Class B Commercial Driver: Job Duties, Employment Outlook, and Training Requirements

Explore the career requirements for Class B commercial drivers. Get the facts about education and licensure requirements, salary and potential job growth to determine if this is the right career for you. Schools offering Driver Training degrees can also be found in these popular choices.

What Is a Class B Commercial Driver?

Tractor-trailers, dump trucks, delivery trucks and other commercial vehicles are driven by Class B commercial drivers. These drivers are required to have a Class B license and are responsible for inspecting their trucks, securing loads that need to be delivered, following a delivery route and delivering goods on schedule. Light truck drivers typically follow smaller routes within a city, county or state, while heavy and tractor-trailer drivers are more likely to perform long-haul services, transporting goods out of state, across country or, in some cases, out of country. Delivery truck drivers may also be responsible for communicating with customers as well as accepting payments and handling receipts. Both types of drivers need to make sure their trucks and equipment are in good working order and report any problems encountered either with their equipment or on the road to the appropriate personnel.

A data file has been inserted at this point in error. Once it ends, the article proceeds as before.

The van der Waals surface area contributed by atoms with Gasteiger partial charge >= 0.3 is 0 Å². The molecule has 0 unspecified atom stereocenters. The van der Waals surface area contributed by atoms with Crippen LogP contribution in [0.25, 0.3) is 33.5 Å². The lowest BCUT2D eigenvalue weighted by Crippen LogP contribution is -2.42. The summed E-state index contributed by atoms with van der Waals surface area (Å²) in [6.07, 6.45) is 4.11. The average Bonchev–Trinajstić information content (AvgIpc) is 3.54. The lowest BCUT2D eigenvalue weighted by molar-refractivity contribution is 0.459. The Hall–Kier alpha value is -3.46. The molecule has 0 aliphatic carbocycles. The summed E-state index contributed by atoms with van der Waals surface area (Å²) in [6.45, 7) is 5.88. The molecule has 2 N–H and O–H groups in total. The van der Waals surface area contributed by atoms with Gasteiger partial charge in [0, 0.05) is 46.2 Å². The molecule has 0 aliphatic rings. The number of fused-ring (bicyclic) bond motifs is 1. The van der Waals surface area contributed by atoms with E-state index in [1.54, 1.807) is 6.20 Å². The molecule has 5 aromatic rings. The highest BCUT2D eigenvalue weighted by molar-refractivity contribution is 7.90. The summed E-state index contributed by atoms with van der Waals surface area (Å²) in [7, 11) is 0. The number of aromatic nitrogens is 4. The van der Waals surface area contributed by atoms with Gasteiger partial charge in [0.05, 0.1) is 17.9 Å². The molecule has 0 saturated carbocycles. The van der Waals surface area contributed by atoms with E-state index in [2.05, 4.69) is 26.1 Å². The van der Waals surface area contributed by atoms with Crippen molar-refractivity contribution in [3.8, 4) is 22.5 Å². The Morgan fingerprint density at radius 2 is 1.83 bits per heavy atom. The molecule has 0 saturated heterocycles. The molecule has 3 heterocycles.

The following chart gives you an overview of what you need to know about entering this field.

Degree Required High school diploma or equivalent (light truck drivers); postsecondary non-degree award (heavy truck drivers)
Key Responsibilities Transport freight between locations
Communicate with dispatchers
Load/unload cargo
Training Required Short-term on-the-job training
Job Outlook (2014-2024) 3% increase (light truck drivers)*; 5% increase (heavy truck drivers)*
Average Salary (2015) $34,080 (light truck drivers)*; $42,500 (heavy truck drivers)*

Source: *U.S. Bureau of Labor Statistics (BLS)

What Are the Job Duties of a Class B Commercial Driver?

A Class B commercial driver's license permits one to drive single commercial vehicles that weigh more than 26,001 pounds and to drive such vehicles with a towed weight of no more than 10,000 pounds. This also applies to trucks carrying hazardous materials. As a driver, your main responsibilities would be to pick up freight at one location and transport it to another.

Your duties as a Class B driver could vary by the industry in which you work. In addition to loading and unloading cargo, you might fill out paperwork and sign receipts, utilize electronic delivery tracking systems and communicate with dispatchers about schedule or route changes. If you become a light truck driver, you'll also have industry-specific duties, such as sales or customer service. You'll generally work a standard 40-hour week; however, it is common to work in excess of 50 hours. Your schedule could include early mornings or late nights, particularly if you drive a grocery goods truck.

What Is the Projected Employment Outlook?